Baird's comments about the deal reached with Iran yesterday which theoretically is intended to prevent Iran from gaining nuclear weapons capability are somewhat laughable.
"We're deeply skeptical of Iran and its ability to honour its obligations," he said.
Baird added that Canada believes "every diplomatic measure" should be taken to ensure that Iran never obtains a nuclear weapon.
"A nuclear Iran is not just a threat to Canada, or its allies," he said. "It would also seriously damage the integrity of decades of work for nuclear non-proliferation. It would provoke other neighbouring states to develop their own nuclear deterrent."The supposition that Iran does not have nuclear weapons capability already is something of a bad joke, in my opinion. While the western powers have been "boycotting" Iran for years, it has retained close ties with both China and Russia, and there has been significant trade in both weapons technology and intellectual scholarship between those nations.
At the very least, I would suspect that Iran has acquired a nuclear arsenal through trade with either China or Russia over the last thirty years. They may well have it as a well guarded secret, but it certainly would not surprise me.
"Effective sanctions have brought the regime to present a more moderate front and open the door to negotiations," he said. "The Iranian people deserve the freedom and prosperity that they have been denied for all too long by the regime's nuclear ambitions. Until then Canadian sanctions will remain tough and will remain in full force."I do not think that sanctions have ever significantly caused any regime to change its stripes. What has more likely happened in Iran is that the power structure has gotten comfortable over the last couple of decades and no longer feels the need to be quite as bellicose as they were in the days following the revolution of 1979. In other words, it has moderated not because of the sanctions, but in spite of them.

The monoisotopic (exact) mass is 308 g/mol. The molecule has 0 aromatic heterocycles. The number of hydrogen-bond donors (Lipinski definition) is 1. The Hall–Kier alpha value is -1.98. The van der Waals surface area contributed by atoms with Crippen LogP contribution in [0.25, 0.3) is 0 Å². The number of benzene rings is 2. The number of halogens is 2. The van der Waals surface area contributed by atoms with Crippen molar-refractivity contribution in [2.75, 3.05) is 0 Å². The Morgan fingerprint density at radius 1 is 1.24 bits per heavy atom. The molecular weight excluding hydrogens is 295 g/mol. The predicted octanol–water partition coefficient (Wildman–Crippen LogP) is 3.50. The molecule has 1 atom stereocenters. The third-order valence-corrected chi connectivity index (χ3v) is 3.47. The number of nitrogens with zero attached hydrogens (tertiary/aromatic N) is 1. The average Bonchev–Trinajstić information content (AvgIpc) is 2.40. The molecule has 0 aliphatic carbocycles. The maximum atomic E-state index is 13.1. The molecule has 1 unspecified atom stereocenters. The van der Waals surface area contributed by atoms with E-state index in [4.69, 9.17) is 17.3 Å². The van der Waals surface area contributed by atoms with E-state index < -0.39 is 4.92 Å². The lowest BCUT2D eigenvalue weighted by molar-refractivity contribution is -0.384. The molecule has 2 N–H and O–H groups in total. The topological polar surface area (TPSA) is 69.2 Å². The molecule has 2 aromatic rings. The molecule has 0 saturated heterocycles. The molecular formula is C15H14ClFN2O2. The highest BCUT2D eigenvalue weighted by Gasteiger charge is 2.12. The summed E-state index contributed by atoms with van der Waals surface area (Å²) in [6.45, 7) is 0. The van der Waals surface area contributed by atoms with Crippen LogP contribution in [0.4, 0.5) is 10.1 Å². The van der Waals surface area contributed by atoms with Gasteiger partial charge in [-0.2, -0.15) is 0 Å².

If Iran is in fact pursuing a program of developing nuclear weapons, I suspect strongly that the program is already at the point where Iran has decoupled its civilian and military programs from each other - and hidden the military programs well out of the way. Iran is a mountainous country, I do not doubt that they have quietly built plenty of facilities in strategic locations that would not be entirely obvious at the outset - even in this era of satellite surveillance.
Iran has made the commitments in this agreement now because they believe they can meet them without compromising their existing programs and plans. Not because any amount of pressure from western powers is going to make them stop those programs.